NEW Free Virtual Workshop How to Cope with Re-Entry Stress
With Covid vaccinations steadily increasing and a four-stage reopening plan in place, many Vermonters are seeing light at the end of the pandemic tunnel. At the same time, many of us are trading one sort of pandemic stress for another: re-entry anxiety.
The re-entry phase juxtaposes the hopefulness of restrictions ending with, well, the anxiety of restrictions ending. For some, it’s as if we’re crawling out of a dark basement we’ve been hiding out in for a year, squinting at the light ahead. Maybe we haven’t seen friends or family in months. Or we’ve been working remotely at home. Maybe we haven’t been to our favorite restaurant for a year or can’t remember what it’s like to dance to live music. Now, as the gates open and we’re freer to roam, it may feel overwhelming.
Re-Entry Stress Can Exacerbate Existing Anxiety and Depression
Re-entry anxiety is real, says COVID Support VT clinical supervisor Cath Burns, Ph.D., a clinical psychologist practicing in Vermont. Burns is also the quality director for Vermont Care Partners, a statewide network of 16 non-profit community-based agencies providing mental health, substance use, and intellectual and developmental disability services and supports across the state. She says she’s been hearing a lot about it from the children and adults she counsels. “It’s certainly something people are struggling with,” Burns told Seven Days in a recent article on the subject.
This is especially true, Burns says, for people who already struggled with anxiety or depression pre-Covid. “One person said to me that the pandemic has been like fuel for his anxiety and his depressive disorder,” she recalled to Seven Days. “So for people who already struggle with social anxiety, I think it will be harder … because it was already hard.”
For COVID Support VT, Burns facilitates online workshops on topics such as compassion fatigue and developing healthy coping skills. The feedback from participants has changed in recent weeks, as re-entry anxieties heighten. Burns talked to Seven Days reporter Dan Bolles about it for the April 7-14 issue.
Helping People Develop Healthy Coping Strategies for Re-Entry Anxiety
“What I’ve been hearing in the workshops is stress about ‘How do I go back to my job? I’ve been home 100 percent of the time, and now I’ve gotta go back,'” Burns told Bolles. “‘I haven’t been working with other people, and I’m out of practice. I’ve developed this pattern, and now I’ve gotta go back, or forward, to this new life.'”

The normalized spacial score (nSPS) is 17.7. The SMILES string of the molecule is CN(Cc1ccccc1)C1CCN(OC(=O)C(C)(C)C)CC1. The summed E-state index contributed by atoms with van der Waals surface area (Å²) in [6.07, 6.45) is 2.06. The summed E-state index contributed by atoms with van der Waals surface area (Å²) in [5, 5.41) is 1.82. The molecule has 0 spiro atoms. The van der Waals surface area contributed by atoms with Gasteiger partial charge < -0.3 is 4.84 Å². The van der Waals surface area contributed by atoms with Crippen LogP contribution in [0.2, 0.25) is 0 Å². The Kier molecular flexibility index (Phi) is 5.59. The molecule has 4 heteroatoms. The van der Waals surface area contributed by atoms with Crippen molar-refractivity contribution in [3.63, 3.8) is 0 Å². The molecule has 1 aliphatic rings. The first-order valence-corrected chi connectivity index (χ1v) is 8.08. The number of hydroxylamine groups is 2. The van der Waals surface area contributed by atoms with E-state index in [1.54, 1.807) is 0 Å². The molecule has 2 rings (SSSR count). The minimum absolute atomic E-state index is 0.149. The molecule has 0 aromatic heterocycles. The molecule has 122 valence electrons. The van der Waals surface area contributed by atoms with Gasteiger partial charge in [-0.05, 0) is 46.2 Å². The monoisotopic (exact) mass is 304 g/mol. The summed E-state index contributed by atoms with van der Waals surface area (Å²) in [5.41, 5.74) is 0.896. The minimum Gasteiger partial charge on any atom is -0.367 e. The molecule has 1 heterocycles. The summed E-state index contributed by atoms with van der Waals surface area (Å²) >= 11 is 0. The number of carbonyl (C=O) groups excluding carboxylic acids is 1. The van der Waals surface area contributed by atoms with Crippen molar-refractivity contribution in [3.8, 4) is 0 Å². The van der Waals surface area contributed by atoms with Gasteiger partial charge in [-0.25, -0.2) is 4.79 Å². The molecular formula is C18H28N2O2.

These are common concerns that many Vermonters may recognize. Burns’ advice?
“The first thing I tell people is to follow the rules,” Burns said. “Follow the guidance and do what the people who know about this disease are telling us to do. That’s just smart.”~ Cath Burns, Ph.D., as interviewed by Dan Bolles for “All Together Now” (Seven Days, April 7-14, 2021)
“When you’re starting to run, you don’t start by going five miles,” Burns added. “You start with a lap around the track. So start with people you trust, doing something you love — ideally outside — for a short period of time, and then build up.
“Follow the rules, start small and do something you like,” Burns repeated.
Join May 3 Workshop to Learn How to Cope with Covid Stress
If you’re experiencing re-entry anxiety, know that you’re not alone. COVID Support VT is here to help. Join our May 3 workshop on coping with anxiety around re-opening plans. Other ways to get support include speaking one-on-one to a trained counselor, joining wellness workshops and Town Halls online. Find the right resources to fit your needs at www.covidsupportvt.org.
Need to talk?
Call 2-1-1 (option #2) or 866-652-4636 (option #2) for free, confidential, one-on-one counseling. Our Support Counselors are available Monday – Friday.
If you or someone you care for is experiencing thoughts of suicide or self-harm, you can: call the National Suicide Prevention Hotline at 1-800-273-825; text VT to 741741 to connect with a Crisis Counselor 24/7; connect with your local community mental health agency for 24/7 support
One-click translation to 100 languages of everything on the COVIDSupportVT.org website, plus Multilingual Resources & downloadable materials in 10 languages common to Vermont’s New American immigrant and refugee communities.
COVID Support VT is funded by the Substance Abuse and Mental Health Services Administration and Federal Emergency Management Agency, managed by Vermont’s Departments of Emergency Management and Mental Health, and administered by Vermont Care Partners, a statewide network of 16 non-profit community-based agencies providing mental health, substance use, and intellectual and developmental disability services and supports.